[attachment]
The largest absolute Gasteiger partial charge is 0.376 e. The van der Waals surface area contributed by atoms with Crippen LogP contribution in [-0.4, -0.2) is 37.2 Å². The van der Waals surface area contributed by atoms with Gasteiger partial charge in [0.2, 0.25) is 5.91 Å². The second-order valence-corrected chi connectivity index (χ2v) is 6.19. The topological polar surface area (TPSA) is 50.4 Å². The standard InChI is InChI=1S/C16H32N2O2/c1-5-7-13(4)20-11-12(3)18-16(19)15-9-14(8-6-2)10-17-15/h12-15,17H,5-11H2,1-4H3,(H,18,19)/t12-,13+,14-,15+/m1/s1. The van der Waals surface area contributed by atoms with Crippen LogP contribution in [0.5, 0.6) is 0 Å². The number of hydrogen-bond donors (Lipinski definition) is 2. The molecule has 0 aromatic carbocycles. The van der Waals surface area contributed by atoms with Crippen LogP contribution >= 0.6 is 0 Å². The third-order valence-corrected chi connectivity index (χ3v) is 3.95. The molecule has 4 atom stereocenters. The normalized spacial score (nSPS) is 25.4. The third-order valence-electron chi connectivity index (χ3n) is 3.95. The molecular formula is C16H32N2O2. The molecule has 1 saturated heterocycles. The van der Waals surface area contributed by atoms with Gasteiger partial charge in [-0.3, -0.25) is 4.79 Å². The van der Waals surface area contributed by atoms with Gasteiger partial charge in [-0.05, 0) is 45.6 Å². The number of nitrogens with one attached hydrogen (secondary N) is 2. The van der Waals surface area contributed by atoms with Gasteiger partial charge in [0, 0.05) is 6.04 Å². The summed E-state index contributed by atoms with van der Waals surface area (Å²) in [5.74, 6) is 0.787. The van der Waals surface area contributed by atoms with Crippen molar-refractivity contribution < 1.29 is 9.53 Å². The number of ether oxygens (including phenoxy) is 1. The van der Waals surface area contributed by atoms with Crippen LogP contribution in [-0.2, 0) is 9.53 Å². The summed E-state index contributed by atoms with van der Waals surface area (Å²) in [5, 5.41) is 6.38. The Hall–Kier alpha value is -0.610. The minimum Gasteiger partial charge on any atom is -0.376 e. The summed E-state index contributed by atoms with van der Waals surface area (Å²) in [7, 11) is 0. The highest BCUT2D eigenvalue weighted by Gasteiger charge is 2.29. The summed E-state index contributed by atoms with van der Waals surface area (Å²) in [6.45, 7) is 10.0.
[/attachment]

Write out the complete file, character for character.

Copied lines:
The largest absolute Gasteiger partial charge is 0.376 e. The van der Waals surface area contributed by atoms with Crippen LogP contribution in [-0.4, -0.2) is 37.2 Å². The van der Waals surface area contributed by atoms with Gasteiger partial charge in [0.2, 0.25) is 5.91 Å². The second-order valence-corrected chi connectivity index (χ2v) is 6.19. The topological polar surface area (TPSA) is 50.4 Å². The standard InChI is InChI=1S/C16H32N2O2/c1-5-7-13(4)20-11-12(3)18-16(19)15-9-14(8-6-2)10-17-15/h12-15,17H,5-11H2,1-4H3,(H,18,19)/t12-,13+,14-,15+/m1/s1. The van der Waals surface area contributed by atoms with Crippen LogP contribution in [0.5, 0.6) is 0 Å². The number of hydrogen-bond donors (Lipinski definition) is 2. The molecule has 0 aromatic carbocycles. The van der Waals surface area contributed by atoms with Crippen LogP contribution >= 0.6 is 0 Å². The third-order valence-corrected chi connectivity index (χ3v) is 3.95. The molecule has 4 atom stereocenters. The normalized spacial score (nSPS) is 25.4. The third-order valence-electron chi connectivity index (χ3n) is 3.95. The molecular formula is C16H32N2O2. The molecule has 1 saturated heterocycles. The van der Waals surface area contributed by atoms with Gasteiger partial charge in [-0.3, -0.25) is 4.79 Å². The van der Waals surface area contributed by atoms with Gasteiger partial charge in [-0.05, 0) is 45.6 Å². The number of nitrogens with one attached hydrogen (secondary N) is 2. The van der Waals surface area contributed by atoms with Gasteiger partial charge in [0, 0.05) is 6.04 Å². The summed E-state index contributed by atoms with van der Waals surface area (Å²) in [5.74, 6) is 0.787. The van der Waals surface area contributed by atoms with Crippen molar-refractivity contribution < 1.29 is 9.53 Å². The number of ether oxygens (including phenoxy) is 1. The van der Waals surface area contributed by atoms with Crippen LogP contribution in [-0.2, 0) is 9.53 Å². The summed E-state index contributed by atoms with van der Waals surface area (Å²) in [5, 5.41) is 6.38. The Hall–Kier alpha value is -0.610. The minimum Gasteiger partial charge on any atom is -0.376 e. The summed E-state index contributed by atoms with van der Waals surface area (Å²) in [7, 11) is 0. The highest BCUT2D eigenvalue weighted by Gasteiger charge is 2.29. The summed E-state index contributed by atoms with van der Waals surface area (Å²) in [6.45, 7) is 10.0.